The Cabinet decided to stick to its existing policy on the single currency at a meeting chair-ed by John Major to review the Tories' strategy for the election, now expected to be on 20 March or 10 April.
The decision means it is highly unlikely that any change in the policy will be made before the election, in spite of plans by more than 100 Tory MPs to fight on personal manifestos, rejecting a single currency.
The setback for Mr Howard was seen by Euro-sceptic Tory MPs as a final defeat for their campaign to force the Chancellor to rule out entry into the single currency for the lifetime of the next Parliament.
Mr Clarke agreed to return in the New Year with a further report setting out the basis on which the Government will judge the convergence criteria for the single currency. That could enable Mr Howard and other Euro-sceptic ministers to rally in the New Year, but the prospects for a policy change were discounted at Westminster.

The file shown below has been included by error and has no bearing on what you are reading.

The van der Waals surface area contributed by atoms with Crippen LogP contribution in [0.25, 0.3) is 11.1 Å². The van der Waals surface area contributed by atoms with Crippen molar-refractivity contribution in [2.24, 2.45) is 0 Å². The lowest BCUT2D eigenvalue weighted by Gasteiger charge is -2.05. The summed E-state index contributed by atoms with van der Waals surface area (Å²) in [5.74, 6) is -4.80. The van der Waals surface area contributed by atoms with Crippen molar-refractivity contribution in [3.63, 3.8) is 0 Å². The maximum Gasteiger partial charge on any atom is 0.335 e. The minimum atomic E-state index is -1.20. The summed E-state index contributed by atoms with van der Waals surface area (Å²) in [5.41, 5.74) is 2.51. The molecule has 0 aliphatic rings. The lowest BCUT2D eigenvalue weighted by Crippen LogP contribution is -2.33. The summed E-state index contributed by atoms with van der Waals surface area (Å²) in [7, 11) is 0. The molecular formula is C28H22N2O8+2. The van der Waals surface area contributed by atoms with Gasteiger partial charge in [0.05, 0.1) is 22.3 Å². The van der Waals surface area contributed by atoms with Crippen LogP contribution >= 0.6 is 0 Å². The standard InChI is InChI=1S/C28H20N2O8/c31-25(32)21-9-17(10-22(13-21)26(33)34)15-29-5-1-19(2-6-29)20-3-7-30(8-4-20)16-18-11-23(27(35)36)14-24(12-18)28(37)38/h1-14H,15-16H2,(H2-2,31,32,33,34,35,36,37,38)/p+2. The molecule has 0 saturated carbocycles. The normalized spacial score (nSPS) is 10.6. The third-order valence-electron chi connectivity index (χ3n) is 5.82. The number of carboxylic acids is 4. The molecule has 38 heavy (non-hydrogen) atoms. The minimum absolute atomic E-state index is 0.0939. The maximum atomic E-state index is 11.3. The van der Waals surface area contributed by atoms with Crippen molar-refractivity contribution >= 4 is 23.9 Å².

"As far as the Cabinet is concerned, it's all over now," said one leading Euro-sceptic. Mr Howard failed to gain support around the Cabinet from other Euro-sceptics. "Michael Portillo does not say much these days," said one former minister.
John Redwood, the champion of the Tory right, yesterday said the single currency preparations were causing unemployment across Europe and the criteria were being fudged. He called on the Cabinet to show unity: "It is most important that the Cabinet speaks with one voice, and that there are no stories of splits or rows."
A senior Conservative source said: "They had a discussion about the election strategy and then remained in political session to discuss the Chancellor's paper and EMU. The Cabinet confirmed the present negotiate-and-decide strategy.
"It was agreed that the Chancellor of the Exchequer would bring forward a paper exploring the basis on which the Government would judge those criteria at the right time."
The meeting followed reports that Mr Howard had defeated the Chancellor when he won Cabinet backing for him to present a paper to the Cabinet on the single currency criteria.
Hopes were raised among the Euro-sceptics that the his critics would ambush Mr Clarke, who had made clear he would be against entry into the single currency if the convergence conditions were "fudged". Euro-sceptic Tory MPs said the French government's use of public sector pensions to lower its debts was evidence of the criteria being fudged. The Treasury said it would be after the election, in late 1997, before it could make any judgment.